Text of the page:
Miami Heat Select Kentucky Center Bam Adebayo at No. 14 in 2017 NBA Draft

With the 14th pick in the 2017 NBA draft, the Miami Heat selected Kentucky center Edrice “Bam” Adebayo.

The 6-foot-10, 243-pounder is built like Dwight Howard. He’s strong, freakishly athletic, and explosive both laterally and vertically. He runs the floor with reckless abandon, he is a superb above-the-rim finisher and rebounder on offense, and he has the versatility to guard both in the paint and along the perimeter on defense. But he can’t yet shoot from outside the paint, and he needs to continue to develop as a defensive rebounder and shot-blocker.

It was perhaps a surprising selection for a team which seemingly has clearer needs at every position except the position which Adebayo plays.

The Heat doesn’t currently have a single backup point guard anywhere on the roster. And starting point guard Goran Dragic, though All-Star caliber, is also 31 years-old. It may be time to start developing a succession plan. But while the draft was deep in point guard talent, it was also far too top-heavy for the Heat to be able to utilize its mid-round pick to select a viable candidate for the role.

The Heat is seemingly already overloaded with shooting guards — including Dion Waiters, Josh Richardson, Tyler Johnson, Wayne Ellington and Rodney McGruder — but that’s perhaps a bit deceptive. Drafting a shooting guard could potentially mitigate the Heat’s need to commit significant long term dollars to Waiters this summer, they’ll surely continue to try to offload Johnson in trade (as his contract explodes from $5.9 million next season to $19.2 million in each of the subsequent two), Ellington will hit 30 years old by the time the upcoming season starts, and Richardson could ultimately transition to a small forward role.  All that could make what is now a seemly overcrowded position a significant hole. The Heat had its collective eye dead-set on Donovan Mitchell, an explosive athlete with natural scoring and passing instincts. With a 211-pound frame and a 6’10 wingspan, Mitchell has the versatility to play both guard spots and, though he’s an inconsistent long-range shooter at this point, he’s a strong slasher who can break down opposing defenses and finish strong on offense and has the potential to a lockdown player on defense. But the Utah Jazz traded up in the draft and snagged him right out from under the Heat at pick #13 in what had to be a quietly crushing blow.

The Heat only has one true small forward on the entire roster. That’s Justise Winslow. But Winslow is not starting caliber at this point, and it will be difficult for him to transition into such a role unless he drastically improves his shooting stroke. Which makes small forward a critical position to fill on the roster, ideally by a premium 3-and-D candidate. OG Anunoby could’ve been an intriguing prospect in that regard. Much like Winslow, Anunoby is an elite athlete with an NBA body, plus a 7-foot-2 wingspan. And much like Winslow, he plays hard on both ends of the floor and can defend up to four positions. But, though it’s still wildly inconsistent at this point, and though it’s triggered by a low and slow release, his shot is far more advanced than that of Winslow. But while he was available and would’ve come with plenty of upside, he also would’ve come with a fair degree of risk after having undergone surgery to repair a torn ACL in his right knee this past January. Miami passed.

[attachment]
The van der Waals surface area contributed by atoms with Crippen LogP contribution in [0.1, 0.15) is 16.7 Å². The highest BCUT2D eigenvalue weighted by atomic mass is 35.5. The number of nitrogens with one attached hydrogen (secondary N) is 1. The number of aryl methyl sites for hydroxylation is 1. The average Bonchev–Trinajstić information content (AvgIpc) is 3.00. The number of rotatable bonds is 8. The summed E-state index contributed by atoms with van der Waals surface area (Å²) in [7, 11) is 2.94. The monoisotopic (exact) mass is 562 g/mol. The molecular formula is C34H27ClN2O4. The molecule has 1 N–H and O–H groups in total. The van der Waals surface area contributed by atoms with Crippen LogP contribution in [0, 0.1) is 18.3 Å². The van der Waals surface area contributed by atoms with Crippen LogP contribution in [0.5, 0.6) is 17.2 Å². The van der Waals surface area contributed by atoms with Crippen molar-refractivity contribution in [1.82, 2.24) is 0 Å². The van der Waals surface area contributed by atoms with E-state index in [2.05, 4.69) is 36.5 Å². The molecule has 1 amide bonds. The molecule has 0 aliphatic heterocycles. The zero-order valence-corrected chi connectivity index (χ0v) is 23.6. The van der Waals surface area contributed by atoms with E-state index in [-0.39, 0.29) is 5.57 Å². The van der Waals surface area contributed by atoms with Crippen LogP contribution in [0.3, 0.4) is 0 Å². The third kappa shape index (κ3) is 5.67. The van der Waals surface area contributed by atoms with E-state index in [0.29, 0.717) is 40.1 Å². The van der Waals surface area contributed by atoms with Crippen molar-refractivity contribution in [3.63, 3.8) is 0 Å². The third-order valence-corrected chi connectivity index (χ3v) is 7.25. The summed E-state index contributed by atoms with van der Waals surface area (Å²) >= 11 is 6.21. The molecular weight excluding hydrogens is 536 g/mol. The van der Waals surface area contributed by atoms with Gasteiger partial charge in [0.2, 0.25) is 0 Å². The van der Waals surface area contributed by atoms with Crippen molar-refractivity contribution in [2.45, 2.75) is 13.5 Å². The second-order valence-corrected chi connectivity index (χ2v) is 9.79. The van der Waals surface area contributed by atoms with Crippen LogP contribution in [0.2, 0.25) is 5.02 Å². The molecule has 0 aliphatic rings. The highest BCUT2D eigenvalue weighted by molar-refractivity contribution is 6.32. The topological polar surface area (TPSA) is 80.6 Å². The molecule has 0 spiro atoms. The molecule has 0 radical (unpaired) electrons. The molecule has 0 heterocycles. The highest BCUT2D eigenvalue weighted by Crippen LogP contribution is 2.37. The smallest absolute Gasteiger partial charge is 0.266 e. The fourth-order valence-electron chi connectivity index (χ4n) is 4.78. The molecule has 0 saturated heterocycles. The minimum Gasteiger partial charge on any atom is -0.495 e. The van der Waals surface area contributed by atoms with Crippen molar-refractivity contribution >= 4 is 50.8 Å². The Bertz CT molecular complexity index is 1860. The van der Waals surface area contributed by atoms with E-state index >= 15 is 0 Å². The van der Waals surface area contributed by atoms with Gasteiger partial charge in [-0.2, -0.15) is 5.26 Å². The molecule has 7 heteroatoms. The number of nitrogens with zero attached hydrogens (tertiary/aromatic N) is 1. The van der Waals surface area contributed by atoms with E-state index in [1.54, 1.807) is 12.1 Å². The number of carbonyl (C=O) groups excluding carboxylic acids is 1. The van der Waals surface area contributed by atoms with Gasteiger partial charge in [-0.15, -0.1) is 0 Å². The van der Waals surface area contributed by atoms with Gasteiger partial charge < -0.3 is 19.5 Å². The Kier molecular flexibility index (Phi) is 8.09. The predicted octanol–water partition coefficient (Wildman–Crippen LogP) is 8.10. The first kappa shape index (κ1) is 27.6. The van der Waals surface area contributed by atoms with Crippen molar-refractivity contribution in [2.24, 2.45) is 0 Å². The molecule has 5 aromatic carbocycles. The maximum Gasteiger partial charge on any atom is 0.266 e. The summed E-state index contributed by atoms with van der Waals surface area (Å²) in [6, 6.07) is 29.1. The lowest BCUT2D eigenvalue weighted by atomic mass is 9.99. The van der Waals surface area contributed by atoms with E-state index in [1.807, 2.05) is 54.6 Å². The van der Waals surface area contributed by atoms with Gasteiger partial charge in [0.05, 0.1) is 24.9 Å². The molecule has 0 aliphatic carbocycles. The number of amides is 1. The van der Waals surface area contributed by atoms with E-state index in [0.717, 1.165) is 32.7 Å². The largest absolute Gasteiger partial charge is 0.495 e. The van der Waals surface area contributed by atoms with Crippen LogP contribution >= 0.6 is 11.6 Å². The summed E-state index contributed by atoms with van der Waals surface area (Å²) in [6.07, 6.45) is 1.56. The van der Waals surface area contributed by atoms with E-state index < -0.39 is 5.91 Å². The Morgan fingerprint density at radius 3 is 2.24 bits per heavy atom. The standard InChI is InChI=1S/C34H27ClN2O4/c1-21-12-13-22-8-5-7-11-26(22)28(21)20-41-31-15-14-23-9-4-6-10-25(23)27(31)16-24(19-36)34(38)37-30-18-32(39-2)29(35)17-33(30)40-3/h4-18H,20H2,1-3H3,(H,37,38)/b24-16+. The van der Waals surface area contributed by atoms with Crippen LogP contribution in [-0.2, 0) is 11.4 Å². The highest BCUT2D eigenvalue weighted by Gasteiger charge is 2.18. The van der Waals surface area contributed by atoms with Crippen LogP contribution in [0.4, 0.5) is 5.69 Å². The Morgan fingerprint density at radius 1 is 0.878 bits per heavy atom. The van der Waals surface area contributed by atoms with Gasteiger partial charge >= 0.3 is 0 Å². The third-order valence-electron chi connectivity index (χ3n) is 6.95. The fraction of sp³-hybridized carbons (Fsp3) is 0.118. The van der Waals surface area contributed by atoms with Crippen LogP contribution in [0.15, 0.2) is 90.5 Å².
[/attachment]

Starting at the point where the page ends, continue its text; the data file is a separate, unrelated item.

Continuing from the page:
The Heat is also seeking a long-term replacement for Chris Bosh at power forward. While James Johnson will almost certainly re-sign in free agency this summer, he’s also 30 years-old and struggles to space the floor. Johnson did a bit of everything when Waiters went down last season: he led the fast-break, dished out some slick passes, knocked down some big shots at the rim, grabbed some big boards, and played fantastic defense while guarding every position on the court. But a healthy Waiters changes the dynamic. He may not be quite as effective playing off the ball as a floor-spacer when the Heat are using Dragic and Waiters as its primary playmakers. Lauri Markkanen (my own personal favorite option, by a long shot) was an intriguing option in that regard, but the Heat long since knew that he was not likely to be available mid-way through the first round.

The center position, however, seemed to be a position of solid depth for the Heat. Hassan Whiteside is the incumbent starter, and when utilizing correctly — Whiteside is a pick-and-roll player, and an offense structured around him setting a hard screen, with premium floor-spacing around it, can be quite effective; he is not, however, a back-to-the-basket player — can be a dominant presence on offensive and a massive road block for opposing penetration on defense. Willie Reed proved to be one of the best low-post backup centers in the league last season. And Johnson has the versatility to slide to the center spot in small-ball rotations.

Yet without a viable option at point guard, shooting guard, small forward or power forward, the Heat selected Adebayo.

Adebayo is slotted to make $2.5 million this coming season, and $3.0 million in 2018-19. The Heat can secure his rights for an additional two seasons, at $3.5 million and $5.1 million respectively, based on team option decisions. Adebayo would earn a total of $14.0 million if he’s retained for the full four years, and can be extended or made a restricted free agent thereafter. The hope in Heat circles if that he develops into a Dwight-Howard-type force on both ends of the court, but with a far better shooting stroke in time. If he does, he could become the Heat’s longer-term replacement for Whiteside and a possible near-term replacement for Reed (who is now unlikely to return).